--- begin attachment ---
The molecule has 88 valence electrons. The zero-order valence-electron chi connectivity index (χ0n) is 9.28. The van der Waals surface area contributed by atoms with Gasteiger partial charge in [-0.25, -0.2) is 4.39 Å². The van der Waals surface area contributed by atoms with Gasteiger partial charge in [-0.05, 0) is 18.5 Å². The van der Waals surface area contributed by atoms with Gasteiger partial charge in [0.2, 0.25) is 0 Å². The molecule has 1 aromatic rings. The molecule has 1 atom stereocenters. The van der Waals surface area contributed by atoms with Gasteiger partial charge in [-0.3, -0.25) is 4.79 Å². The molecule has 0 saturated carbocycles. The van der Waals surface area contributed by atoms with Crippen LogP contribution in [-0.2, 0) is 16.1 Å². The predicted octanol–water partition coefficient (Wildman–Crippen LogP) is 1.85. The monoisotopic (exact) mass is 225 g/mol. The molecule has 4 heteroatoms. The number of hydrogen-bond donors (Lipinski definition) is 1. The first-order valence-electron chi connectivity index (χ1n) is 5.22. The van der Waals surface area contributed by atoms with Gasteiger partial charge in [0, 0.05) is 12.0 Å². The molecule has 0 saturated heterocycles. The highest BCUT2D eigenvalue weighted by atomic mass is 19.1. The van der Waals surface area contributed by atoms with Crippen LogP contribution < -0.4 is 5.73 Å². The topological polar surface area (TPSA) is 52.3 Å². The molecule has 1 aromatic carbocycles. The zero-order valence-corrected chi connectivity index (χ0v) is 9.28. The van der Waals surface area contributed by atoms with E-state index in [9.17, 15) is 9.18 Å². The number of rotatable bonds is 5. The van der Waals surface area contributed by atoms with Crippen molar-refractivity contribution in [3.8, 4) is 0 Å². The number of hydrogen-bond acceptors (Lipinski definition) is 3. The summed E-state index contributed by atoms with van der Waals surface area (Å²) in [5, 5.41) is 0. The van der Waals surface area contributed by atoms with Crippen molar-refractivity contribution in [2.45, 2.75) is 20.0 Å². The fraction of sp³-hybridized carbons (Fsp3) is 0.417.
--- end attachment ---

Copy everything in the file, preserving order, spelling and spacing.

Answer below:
The molecule has 88 valence electrons. The zero-order valence-electron chi connectivity index (χ0n) is 9.28. The van der Waals surface area contributed by atoms with Gasteiger partial charge in [-0.25, -0.2) is 4.39 Å². The van der Waals surface area contributed by atoms with Gasteiger partial charge in [-0.05, 0) is 18.5 Å². The van der Waals surface area contributed by atoms with Gasteiger partial charge in [0.2, 0.25) is 0 Å². The molecule has 1 aromatic rings. The molecule has 1 atom stereocenters. The van der Waals surface area contributed by atoms with Gasteiger partial charge in [-0.3, -0.25) is 4.79 Å². The molecule has 0 saturated carbocycles. The van der Waals surface area contributed by atoms with Crippen LogP contribution in [-0.2, 0) is 16.1 Å². The predicted octanol–water partition coefficient (Wildman–Crippen LogP) is 1.85. The monoisotopic (exact) mass is 225 g/mol. The molecule has 4 heteroatoms. The number of hydrogen-bond donors (Lipinski definition) is 1. The first-order valence-electron chi connectivity index (χ1n) is 5.22. The van der Waals surface area contributed by atoms with Gasteiger partial charge in [0, 0.05) is 12.0 Å². The molecule has 0 saturated heterocycles. The highest BCUT2D eigenvalue weighted by atomic mass is 19.1. The van der Waals surface area contributed by atoms with Crippen LogP contribution < -0.4 is 5.73 Å². The topological polar surface area (TPSA) is 52.3 Å². The molecule has 1 aromatic carbocycles. The zero-order valence-corrected chi connectivity index (χ0v) is 9.28. The van der Waals surface area contributed by atoms with E-state index in [9.17, 15) is 9.18 Å². The number of rotatable bonds is 5. The van der Waals surface area contributed by atoms with Crippen molar-refractivity contribution in [3.8, 4) is 0 Å². The number of hydrogen-bond acceptors (Lipinski definition) is 3. The summed E-state index contributed by atoms with van der Waals surface area (Å²) in [5, 5.41) is 0. The van der Waals surface area contributed by atoms with Crippen molar-refractivity contribution in [2.45, 2.75) is 20.0 Å². The fraction of sp³-hybridized carbons (Fsp3) is 0.417.